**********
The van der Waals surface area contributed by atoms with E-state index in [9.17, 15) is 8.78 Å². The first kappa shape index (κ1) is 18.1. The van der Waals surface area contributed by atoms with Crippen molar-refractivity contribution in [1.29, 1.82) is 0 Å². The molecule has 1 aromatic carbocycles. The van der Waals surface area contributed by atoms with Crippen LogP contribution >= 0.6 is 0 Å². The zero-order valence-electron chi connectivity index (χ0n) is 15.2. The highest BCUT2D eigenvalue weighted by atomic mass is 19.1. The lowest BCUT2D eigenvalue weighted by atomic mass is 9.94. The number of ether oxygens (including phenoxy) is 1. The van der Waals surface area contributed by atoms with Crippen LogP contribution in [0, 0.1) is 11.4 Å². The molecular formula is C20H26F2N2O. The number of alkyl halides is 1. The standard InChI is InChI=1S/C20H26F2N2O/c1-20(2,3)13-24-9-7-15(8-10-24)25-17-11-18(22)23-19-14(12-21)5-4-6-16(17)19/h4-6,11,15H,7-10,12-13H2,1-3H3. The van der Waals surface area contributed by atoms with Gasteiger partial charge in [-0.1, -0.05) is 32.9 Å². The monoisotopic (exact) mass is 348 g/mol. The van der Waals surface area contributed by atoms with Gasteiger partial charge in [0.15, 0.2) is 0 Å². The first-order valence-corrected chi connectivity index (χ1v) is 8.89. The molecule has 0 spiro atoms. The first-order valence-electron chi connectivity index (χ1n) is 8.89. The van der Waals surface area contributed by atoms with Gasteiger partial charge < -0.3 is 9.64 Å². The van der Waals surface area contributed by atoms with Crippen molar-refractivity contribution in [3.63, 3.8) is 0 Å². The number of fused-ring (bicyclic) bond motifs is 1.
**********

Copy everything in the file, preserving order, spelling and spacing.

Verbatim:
The van der Waals surface area contributed by atoms with E-state index in [9.17, 15) is 8.78 Å². The first kappa shape index (κ1) is 18.1. The van der Waals surface area contributed by atoms with Crippen molar-refractivity contribution in [1.29, 1.82) is 0 Å². The molecule has 1 aromatic carbocycles. The van der Waals surface area contributed by atoms with Crippen LogP contribution >= 0.6 is 0 Å². The zero-order valence-electron chi connectivity index (χ0n) is 15.2. The highest BCUT2D eigenvalue weighted by atomic mass is 19.1. The lowest BCUT2D eigenvalue weighted by atomic mass is 9.94. The number of ether oxygens (including phenoxy) is 1. The van der Waals surface area contributed by atoms with Crippen LogP contribution in [0, 0.1) is 11.4 Å². The molecular formula is C20H26F2N2O. The number of alkyl halides is 1. The standard InChI is InChI=1S/C20H26F2N2O/c1-20(2,3)13-24-9-7-15(8-10-24)25-17-11-18(22)23-19-14(12-21)5-4-6-16(17)19/h4-6,11,15H,7-10,12-13H2,1-3H3. The van der Waals surface area contributed by atoms with Gasteiger partial charge in [-0.1, -0.05) is 32.9 Å². The monoisotopic (exact) mass is 348 g/mol. The van der Waals surface area contributed by atoms with Gasteiger partial charge in [0.15, 0.2) is 0 Å². The first-order valence-corrected chi connectivity index (χ1v) is 8.89. The molecule has 0 spiro atoms. The first-order valence-electron chi connectivity index (χ1n) is 8.89. The van der Waals surface area contributed by atoms with Gasteiger partial charge < -0.3 is 9.64 Å². The van der Waals surface area contributed by atoms with Crippen molar-refractivity contribution in [3.63, 3.8) is 0 Å². The number of fused-ring (bicyclic) bond motifs is 1.